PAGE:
Mercury Public Affairs is a political strategy and consulting firm that focuses on campaigns and political communications ranging from advocacy advertising to litigation communications to media and public relations. It is owned by Omnicom Group, a company chaired by Bruce Crawford, which controls 1,500 marketing communication agencies around the world.
Jagdeo is quoted in the PPP-run ‘iNews Guyana’ as saying that the move is “proactive” and shows that the party understands “modern geopolitics.” He added: “This is how American policy is shaped and the most effective way to counter APNU/AFC misrepresentation…”
Jagdeo says he is aware of the negative reports on the firm, but his main concern is that it is bipartisan and that it is effective in getting the party’s message to the leaders of the US Government.
Jagdeo is also reported as saying that the hiring of the firm “is a small one to pay for the protection of our democracy and it is a harbinger of how a future PPPC administration will influence policy decisions regarding our country in a very positive manner.”
A Guyana Chronicle press report revealed that the PPP paid the firm US$31.4M in up-front fees for its services. According to the contract, the PPP agreed to pay the firm US$ 150,000, US$100,000 of which had to be paid at the time of the signing of the contract and the remainder on May 1, 2019. The PPP also agreed to pay and reimburse the firm for all business expenses in providing the services it needed. The party also has to pay the lobby firm for all filing fees, costs and expenses paid or incurred related to compliance requirements in any jurisdictions,” the Chronicle said.
Guyana’s March 2 general and regional elections has the country on the brink of social unrest. The election resulted in both the government and opposition claiming victory amidst cries of foul play.
It now appears that Jagdeo and the PPP has begun to reap rewards from its investment in Mercury Public Affairs, as the lobby firm with rich back-links into the Trump administration seem to have been able to skew the outlook of US, British, Canadian and EU diplomats in Guyana with a PPP slant in relation to the recently held elections.
In fact, the ABCE Diplomats as they are called, as well as some of the observer groups such as that of the OAS, have been guardedly ‘hostile’ to the Granger administration, publicly spreading the fallacy that Granger as president, has the power and authority to instruct the constitutionally independent Guyana Elections Commission how to conduct its affairs.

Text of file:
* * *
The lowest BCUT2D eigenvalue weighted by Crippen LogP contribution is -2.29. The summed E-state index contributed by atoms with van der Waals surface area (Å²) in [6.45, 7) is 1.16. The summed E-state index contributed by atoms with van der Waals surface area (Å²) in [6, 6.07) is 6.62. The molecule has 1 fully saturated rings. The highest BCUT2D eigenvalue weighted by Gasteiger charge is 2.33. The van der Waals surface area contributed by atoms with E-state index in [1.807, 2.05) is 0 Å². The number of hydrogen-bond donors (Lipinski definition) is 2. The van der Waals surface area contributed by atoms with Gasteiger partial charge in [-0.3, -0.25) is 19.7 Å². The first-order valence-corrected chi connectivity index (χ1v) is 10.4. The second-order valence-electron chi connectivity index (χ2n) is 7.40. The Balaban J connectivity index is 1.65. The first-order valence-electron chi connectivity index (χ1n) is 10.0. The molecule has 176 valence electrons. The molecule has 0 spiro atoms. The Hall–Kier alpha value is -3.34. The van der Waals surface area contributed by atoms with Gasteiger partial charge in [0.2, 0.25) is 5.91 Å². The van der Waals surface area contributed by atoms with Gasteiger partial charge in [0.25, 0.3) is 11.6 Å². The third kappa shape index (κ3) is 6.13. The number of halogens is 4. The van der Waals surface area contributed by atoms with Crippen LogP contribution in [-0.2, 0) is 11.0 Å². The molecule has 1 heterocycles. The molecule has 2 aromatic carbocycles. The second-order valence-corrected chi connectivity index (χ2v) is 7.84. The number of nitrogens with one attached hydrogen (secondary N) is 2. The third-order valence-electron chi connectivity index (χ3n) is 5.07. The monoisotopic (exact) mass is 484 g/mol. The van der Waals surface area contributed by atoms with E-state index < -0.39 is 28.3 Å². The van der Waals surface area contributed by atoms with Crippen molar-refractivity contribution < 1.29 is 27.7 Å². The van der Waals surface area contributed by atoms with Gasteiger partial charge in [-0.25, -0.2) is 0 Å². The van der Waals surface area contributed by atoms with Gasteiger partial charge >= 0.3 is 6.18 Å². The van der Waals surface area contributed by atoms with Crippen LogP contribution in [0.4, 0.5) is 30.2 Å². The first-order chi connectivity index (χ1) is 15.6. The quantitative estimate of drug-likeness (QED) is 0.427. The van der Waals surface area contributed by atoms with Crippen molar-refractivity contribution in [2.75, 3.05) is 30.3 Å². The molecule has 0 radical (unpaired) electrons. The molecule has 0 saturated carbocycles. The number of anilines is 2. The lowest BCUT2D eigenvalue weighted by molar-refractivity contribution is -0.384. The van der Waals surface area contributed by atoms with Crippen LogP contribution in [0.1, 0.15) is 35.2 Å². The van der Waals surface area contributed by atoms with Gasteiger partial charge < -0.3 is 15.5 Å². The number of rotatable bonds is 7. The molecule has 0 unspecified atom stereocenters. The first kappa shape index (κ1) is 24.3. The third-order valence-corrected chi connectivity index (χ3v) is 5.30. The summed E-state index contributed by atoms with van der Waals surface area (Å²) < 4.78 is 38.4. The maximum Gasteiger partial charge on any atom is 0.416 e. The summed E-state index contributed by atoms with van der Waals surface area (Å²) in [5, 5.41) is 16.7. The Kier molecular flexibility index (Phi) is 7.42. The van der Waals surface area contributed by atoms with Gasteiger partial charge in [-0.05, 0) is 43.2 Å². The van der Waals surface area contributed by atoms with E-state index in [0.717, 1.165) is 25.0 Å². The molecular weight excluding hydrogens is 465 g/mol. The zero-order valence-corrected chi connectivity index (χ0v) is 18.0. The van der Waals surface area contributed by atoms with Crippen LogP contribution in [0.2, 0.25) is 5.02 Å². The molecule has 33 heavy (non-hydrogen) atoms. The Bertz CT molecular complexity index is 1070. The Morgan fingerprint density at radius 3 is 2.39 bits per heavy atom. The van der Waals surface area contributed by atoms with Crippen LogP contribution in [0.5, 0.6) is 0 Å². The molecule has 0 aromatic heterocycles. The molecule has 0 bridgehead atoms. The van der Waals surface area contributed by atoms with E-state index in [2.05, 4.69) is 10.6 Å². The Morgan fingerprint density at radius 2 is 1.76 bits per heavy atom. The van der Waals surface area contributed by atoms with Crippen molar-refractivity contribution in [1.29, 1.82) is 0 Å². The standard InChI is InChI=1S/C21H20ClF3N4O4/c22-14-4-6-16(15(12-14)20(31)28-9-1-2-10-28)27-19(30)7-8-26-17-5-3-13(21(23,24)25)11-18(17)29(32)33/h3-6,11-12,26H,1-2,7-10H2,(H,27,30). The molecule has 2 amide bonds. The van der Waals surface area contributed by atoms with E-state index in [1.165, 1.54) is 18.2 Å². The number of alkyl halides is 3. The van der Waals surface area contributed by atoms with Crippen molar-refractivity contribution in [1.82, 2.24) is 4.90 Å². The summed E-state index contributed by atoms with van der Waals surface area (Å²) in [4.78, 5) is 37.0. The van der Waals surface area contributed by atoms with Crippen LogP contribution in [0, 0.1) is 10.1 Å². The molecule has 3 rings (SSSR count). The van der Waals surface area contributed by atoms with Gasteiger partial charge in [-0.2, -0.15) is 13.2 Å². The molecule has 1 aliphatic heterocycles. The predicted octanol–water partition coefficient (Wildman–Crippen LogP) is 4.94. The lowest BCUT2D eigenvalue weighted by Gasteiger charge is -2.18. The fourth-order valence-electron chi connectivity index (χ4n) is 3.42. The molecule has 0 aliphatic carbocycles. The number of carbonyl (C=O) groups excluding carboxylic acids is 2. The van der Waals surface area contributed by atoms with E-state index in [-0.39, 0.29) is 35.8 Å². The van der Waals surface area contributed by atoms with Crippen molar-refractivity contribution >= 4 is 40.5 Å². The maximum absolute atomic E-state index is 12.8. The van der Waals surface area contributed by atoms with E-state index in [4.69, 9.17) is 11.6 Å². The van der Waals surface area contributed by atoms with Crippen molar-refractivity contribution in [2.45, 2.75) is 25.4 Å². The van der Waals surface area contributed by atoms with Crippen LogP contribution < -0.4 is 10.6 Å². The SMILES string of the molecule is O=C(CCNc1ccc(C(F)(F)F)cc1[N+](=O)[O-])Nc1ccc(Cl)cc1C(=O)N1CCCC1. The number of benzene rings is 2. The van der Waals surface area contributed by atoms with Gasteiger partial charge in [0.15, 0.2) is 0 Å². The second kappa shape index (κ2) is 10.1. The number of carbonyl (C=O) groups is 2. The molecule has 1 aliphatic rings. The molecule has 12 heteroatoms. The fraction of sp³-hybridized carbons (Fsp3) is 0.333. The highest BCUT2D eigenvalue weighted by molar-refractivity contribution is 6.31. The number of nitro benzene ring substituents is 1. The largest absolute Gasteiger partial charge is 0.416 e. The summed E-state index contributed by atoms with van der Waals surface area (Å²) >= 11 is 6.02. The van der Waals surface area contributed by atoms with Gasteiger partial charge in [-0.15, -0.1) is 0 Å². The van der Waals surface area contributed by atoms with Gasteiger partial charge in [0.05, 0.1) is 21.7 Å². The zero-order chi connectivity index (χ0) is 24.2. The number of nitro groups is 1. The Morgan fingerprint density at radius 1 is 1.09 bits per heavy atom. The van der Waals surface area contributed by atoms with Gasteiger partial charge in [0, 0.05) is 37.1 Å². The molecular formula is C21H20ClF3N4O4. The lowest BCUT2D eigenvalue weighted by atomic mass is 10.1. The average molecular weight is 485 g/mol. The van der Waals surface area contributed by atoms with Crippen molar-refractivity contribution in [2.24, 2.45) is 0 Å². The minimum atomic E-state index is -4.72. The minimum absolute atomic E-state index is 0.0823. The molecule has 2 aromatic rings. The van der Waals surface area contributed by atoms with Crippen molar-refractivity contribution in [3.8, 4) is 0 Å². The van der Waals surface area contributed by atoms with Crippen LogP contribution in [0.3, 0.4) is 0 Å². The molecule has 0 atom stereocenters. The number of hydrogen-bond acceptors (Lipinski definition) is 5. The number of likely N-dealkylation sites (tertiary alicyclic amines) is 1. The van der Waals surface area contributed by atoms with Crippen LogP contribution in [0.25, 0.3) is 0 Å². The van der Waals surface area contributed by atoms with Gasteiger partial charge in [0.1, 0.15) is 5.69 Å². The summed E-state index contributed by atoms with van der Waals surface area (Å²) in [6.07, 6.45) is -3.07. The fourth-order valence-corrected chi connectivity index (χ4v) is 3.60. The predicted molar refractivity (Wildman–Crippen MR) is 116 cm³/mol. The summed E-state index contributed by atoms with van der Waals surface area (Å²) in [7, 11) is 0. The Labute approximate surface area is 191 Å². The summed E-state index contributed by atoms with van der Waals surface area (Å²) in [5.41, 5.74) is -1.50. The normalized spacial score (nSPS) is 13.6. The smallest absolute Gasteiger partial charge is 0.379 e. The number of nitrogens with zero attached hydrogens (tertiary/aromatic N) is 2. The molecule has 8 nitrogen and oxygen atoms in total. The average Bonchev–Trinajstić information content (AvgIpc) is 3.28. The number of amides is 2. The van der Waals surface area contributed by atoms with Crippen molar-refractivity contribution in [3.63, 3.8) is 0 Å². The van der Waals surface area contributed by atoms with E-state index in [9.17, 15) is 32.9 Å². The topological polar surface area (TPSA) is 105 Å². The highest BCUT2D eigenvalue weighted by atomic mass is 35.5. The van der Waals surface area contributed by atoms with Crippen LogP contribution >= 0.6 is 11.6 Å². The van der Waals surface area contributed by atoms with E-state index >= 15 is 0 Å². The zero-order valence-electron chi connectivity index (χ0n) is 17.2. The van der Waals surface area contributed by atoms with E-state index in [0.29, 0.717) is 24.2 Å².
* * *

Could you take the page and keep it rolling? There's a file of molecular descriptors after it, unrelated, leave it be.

The Elections Commission recently, reminded that as an autonomous constitutional agency, it is guided by a legal framework and therefore it is imperative that it abides by the decisions of the Court.
The Supreme Court is currently hearing a case seeking a full injunction blocking the recount of votes under an agreement reached by the President, the Opposition Leader and CARICOM.
GECOM has given a commitment to ensuring the elections conclude in a manner that is guided by the Court.” The body which is led by a former high court justice, said it will refrain from any major actions until the matters are properly ventilated in Court and a decision is given.
The electoral body said it is abiding by the injunctions granted refraining GECOM from proceeding with the national recount that would have been overlooked by a team from the Caribbean Community.
Granger has repeatedly insisted that he will not interfere in the deliberations of the Guyana Elections Commission, in spite of the pressure from the western diplomats and some members of the business sector who seem to have very little regard for Guyana’s courts.
“The Elections Commission has the sole authority for the conduct of General and Regional elections and must be allowed to function independent of political interference, instruction and influence,” Granger declared.
The PPP’s contract with Mercury Public Affairs LLC was renewed for a third 90-day iteration at the princely some of US$31.4 million @pop. My arithmetic tells me that this adds up to in excess of a hundred million dollars. A small sum to pay in the pursuit of state power and the control of its potential oil wealth.
There is no doubt that for the PPP, that this bold attempt to wrest state power from the neophyte Coalition government is worth it. Any government that controls Guyana’s oil will remain in power for a long, long time.
The question is where did that money come from? To whom is the PPP indebted ?